The Wes Letters By Feliz Lucia Molina, Ben Segal and Brett Zehner
Published 2014 by Outpost19 | San Francisco
$16.00 paperback ISBN 9781937402648
The Wes Letters is an epistolary novel, or more simply: a collection of letters addressed to the famed film director, Wes Anderson. These letters are penned by three friends – Brett, Ben and Feliz – a trio of artists/grad students, quirky and neurotic. The story begins when Brett meets Wes Anderson on a train moving through New Mexico but expands into something unexpected. And from that moment—a discussion of literature between sips of wine—a story unfolds. It’s a language-driven story that travels first across the US—by train, plane and bus—from the Midwest to San Diego, until finally ending in Finland’s Bear Forest. Ultimately, it’s a story that isn’t really about Wes Anderson at all.
Wes Letters is a chronicling of musings and imaginations. It’s absurdly funny (they consider breaking into Anderson’s home to steal his toothbrushes, asking him to help paint their apartment, celebrity therapy by way of Snoop Dogg/ Lion, “Moonrise Condom,” etc.), somewhat confessional, and, at times, deeply personal. It’s a mix of self-reflection and philosophical meditation. It’s an evaluation of changing technologies, multiple media platforms, celebrity/recognition, and the general state of the modern world and how we project ourselves into it. It’s also about traveling and place (physical and emotional), loss and connection—“writing to you calms me because the further I type the more real you become,” writes Feliz. Wes Anderson is the constant and is what keeps readers grounded, even though he never actually responds. He is the “black hole” into which they confide their deepest thoughts and memories: “I am specifically writing these letters to forget, or to replace memory with stories, shifting sand and perhaps some magic,” says Brett. Rather than losing their most intimate thoughts into the void that is “Dear Wes,” we are on the other end, listening and understanding the pain of remembering and what it means to forget/be forgotten.
A novel as personal letters reflects a sort of realism, and it helps that the authors’ first names match those of the three narrators, which verges on a kind of “collective memoir.” The epistolary style is unique to each narrator, and perhaps that’s a nod to Anderson’s own distinct narrative and visual style in filmmaking. It’s also written as stream of consciousness. I particularly loved the story’s vividness, the precision and intensity of language, especially in Brett’s hybrid letter/poems. The sound sensations he creates are incredible, almost haunting (for some examples, read entries: “AIR SPACE,” “CHICAGO,” “INSOMNIA,” “MIDWEST,” and “SNAG.”).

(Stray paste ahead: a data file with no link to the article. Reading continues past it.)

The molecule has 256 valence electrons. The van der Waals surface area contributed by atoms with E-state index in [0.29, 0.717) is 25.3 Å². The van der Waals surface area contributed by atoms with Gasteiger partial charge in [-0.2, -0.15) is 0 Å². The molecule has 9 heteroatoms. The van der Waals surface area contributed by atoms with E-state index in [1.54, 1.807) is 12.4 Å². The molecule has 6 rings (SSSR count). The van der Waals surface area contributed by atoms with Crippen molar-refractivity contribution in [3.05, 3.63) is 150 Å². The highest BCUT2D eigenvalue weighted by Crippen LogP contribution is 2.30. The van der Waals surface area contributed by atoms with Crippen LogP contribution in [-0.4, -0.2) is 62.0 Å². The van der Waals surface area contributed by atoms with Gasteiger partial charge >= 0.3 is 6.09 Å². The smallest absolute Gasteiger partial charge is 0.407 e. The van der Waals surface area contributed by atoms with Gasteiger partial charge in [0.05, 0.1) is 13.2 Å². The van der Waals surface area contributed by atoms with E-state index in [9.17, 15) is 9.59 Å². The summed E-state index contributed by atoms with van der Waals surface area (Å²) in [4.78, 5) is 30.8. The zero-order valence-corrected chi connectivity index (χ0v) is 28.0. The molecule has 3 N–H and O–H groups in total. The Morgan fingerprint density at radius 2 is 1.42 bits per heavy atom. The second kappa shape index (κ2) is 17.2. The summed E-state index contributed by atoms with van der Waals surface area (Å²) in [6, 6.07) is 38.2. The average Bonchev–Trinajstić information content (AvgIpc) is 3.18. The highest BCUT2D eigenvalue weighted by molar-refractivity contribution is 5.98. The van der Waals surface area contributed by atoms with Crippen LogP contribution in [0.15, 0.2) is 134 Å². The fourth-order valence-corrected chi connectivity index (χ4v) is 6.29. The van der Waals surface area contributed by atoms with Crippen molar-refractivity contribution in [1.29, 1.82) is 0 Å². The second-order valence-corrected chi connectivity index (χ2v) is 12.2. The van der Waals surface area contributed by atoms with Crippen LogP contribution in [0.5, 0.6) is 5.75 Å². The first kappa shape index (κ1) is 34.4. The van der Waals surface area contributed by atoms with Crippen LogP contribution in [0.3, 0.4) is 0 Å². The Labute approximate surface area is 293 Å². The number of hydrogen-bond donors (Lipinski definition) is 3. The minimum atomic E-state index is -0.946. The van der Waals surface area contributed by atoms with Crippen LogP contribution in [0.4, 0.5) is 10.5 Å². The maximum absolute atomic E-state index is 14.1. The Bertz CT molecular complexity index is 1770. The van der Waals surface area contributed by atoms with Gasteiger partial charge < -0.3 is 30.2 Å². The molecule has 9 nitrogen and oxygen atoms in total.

Memory and place are key motifs in this novel. Memories were strewn together anxiously, brilliantly fragmented, offering a fracturing of time. The two year timeframe in this novel is easily tracked through events, technology, and thanks to Feliz, by specific dates/hours/minutes. But most striking about Wes Letters are the darker, private moments – the poignant glimpses of fragile humanity, most often revealed through Brett’s letters. I’ll not forget the memory of his dying friend, Eddie, the memory of his grandfather (a man with a “6-minute memory loop”) triggered by a bus ride, and the section about his mother’s brain cancer. The results are breathtaking imagery, language and emotion: “In the sunshine I forget to miss people,” Brett says.
This novel is also about writers/writing. Oftentimes the narrators are too critical of themselves, but that’s something I (and any other writer) could relate to. “Too scattered perhaps, not enough of a cohesion,” Brett writes in his final entry: “LOCATION SCOUT AND TENTATIVE ENDING,” but I disagree. These three perspectives are collectively strong because the stories elegantly entangle themselves, creating cohesion. The structure also lends to that cohesion because it keeps everything together in a neat framing device. One could argue that the story lacks plot, an arc, but they address some of these “faults” throughout (and who says we need any of that?). Brett even defines the reasoning behind it all: “I just feel that location, and the assembled relationships between interiority, is what matters most to me at this point.” At one point he describes himself as without character, that he is just “settings and moods,” which I thought summed up perfectly how Wes Letters is written.
On the other hand, I believe that there is character development. Readers get to their cores; we understand them by the memories they choose to share. Their stories are relatable, not isolating. Anderson-haters and non-writers alike can enjoy this novel because it speaks to our generation, a generation of ambitious and creative types, as well as a universal feeling of anxiety and despair. I think, too, that Wes Letters might be saying that life isn’t like a Wes Anderson movie; there are no “happy solutions.” Life is “about what makes us weep. The molecular emotions. The little accumulations. All those repeated rememberings…placeholders,” Brett says. It is a story about forgetting (or replacing, rewriting) memories, but it is also a story about remembering and being memorable. I think that’s something all of us can identify with, which is why the journey we take with them is unforgettable.